These wagons are kit-built 00 gauge models, hand-painted in Cannock Chase District locality liveries.  Propriety models are available in some local liveries.



Chasewater Railway Museum – Another visiting loco pics & video clip – Wemyss No.15

Chasewater Railway Museum

Another visiting loco pics & video clip

2008 – Wemyss No.15

Wemyss No.15 at CWHWemyss No.15 at Chasetown (Church Street)


Wemyss No.15


Hunslet Austerity, a powerful 0-6-0 saddle tank built to a wartime austerity design that latterly saw service as No. 15 on the industrial Wemyss Private Railway in Fife, Scotland

No. 15 is a Hunslet-designed Austerity 0-6-0ST, one of 13 subcontracted to Andrew Barclay. One of only three of the Andrew Barclay-built examples to survive.

This loco came to Chasewater for the February Gala 2008.
The Wemyss Private Railway was a network of lines, sometimes known as the Wemyss Estate Railway. The lines were a group of mineral and other railways in Fife, Scotland, mainly on the land of the Wemyss family. They were built to connect coal pits to harbours and the railway network, for the use of tenants of the Estate. The Wemyss and Buckhaven Railway was built at the expense of the Wemyss Estate and carried passengers; it was later sold to the North British Railway.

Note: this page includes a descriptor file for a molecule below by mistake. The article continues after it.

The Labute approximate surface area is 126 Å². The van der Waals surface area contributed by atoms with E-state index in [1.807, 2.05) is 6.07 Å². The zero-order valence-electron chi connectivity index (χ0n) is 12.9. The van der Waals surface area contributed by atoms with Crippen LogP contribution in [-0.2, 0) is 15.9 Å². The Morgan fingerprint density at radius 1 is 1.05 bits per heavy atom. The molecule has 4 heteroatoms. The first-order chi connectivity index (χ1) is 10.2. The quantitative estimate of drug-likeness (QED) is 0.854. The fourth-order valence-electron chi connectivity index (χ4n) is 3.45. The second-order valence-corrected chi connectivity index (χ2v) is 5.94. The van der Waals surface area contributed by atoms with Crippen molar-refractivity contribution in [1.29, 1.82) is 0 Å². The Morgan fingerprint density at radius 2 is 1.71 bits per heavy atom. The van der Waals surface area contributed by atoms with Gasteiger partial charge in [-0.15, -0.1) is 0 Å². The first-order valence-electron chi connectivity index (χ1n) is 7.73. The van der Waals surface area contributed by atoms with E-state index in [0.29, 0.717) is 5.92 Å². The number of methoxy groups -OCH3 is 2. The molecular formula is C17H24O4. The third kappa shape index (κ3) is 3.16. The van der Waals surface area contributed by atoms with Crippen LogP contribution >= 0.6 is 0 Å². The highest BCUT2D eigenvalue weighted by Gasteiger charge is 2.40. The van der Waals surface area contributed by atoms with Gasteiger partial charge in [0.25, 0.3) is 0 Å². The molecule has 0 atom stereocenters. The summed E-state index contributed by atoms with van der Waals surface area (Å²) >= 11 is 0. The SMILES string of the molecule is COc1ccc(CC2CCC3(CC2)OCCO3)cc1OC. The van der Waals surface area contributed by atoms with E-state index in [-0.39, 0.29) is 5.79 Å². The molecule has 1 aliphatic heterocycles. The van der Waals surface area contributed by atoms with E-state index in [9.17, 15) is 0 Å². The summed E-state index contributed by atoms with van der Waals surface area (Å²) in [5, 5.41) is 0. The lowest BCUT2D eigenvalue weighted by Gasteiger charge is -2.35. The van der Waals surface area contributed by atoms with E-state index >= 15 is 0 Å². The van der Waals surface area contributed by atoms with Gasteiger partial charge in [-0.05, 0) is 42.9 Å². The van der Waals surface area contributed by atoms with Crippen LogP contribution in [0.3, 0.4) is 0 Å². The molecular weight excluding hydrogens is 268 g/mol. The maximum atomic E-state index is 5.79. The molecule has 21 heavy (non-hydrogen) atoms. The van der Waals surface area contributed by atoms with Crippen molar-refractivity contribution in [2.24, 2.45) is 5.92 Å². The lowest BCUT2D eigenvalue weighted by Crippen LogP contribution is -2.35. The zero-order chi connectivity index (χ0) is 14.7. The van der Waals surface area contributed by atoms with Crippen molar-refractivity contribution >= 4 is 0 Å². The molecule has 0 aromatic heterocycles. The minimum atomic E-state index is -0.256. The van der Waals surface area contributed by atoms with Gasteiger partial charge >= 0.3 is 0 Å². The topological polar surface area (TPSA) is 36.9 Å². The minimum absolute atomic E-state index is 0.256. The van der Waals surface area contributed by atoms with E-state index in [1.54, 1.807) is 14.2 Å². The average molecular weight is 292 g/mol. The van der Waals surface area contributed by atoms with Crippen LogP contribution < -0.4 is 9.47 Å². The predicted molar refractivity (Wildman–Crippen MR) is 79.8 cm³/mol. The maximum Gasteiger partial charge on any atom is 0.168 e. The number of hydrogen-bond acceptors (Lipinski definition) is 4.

When numerous collieries needed a railway connection the Wemyss Estate built a connecting line to Methil Harbour and improved the harbour itself. The local network became known as The Wemyss Private Railway and the Estate’s interest was transferred to the Wemyss Coal Company. These terms have been used interchangeably by authors.

The collieries were nationalised in 1947 and the sidings connections at the pits followed; the main line railways of Great Britain were nationalised in 1948, but the central section, now known as the Wemyss Private Railway remained in private hands. However the mineral activity in East Fife declined and in 1970 the Wemyss Private Railway closed down.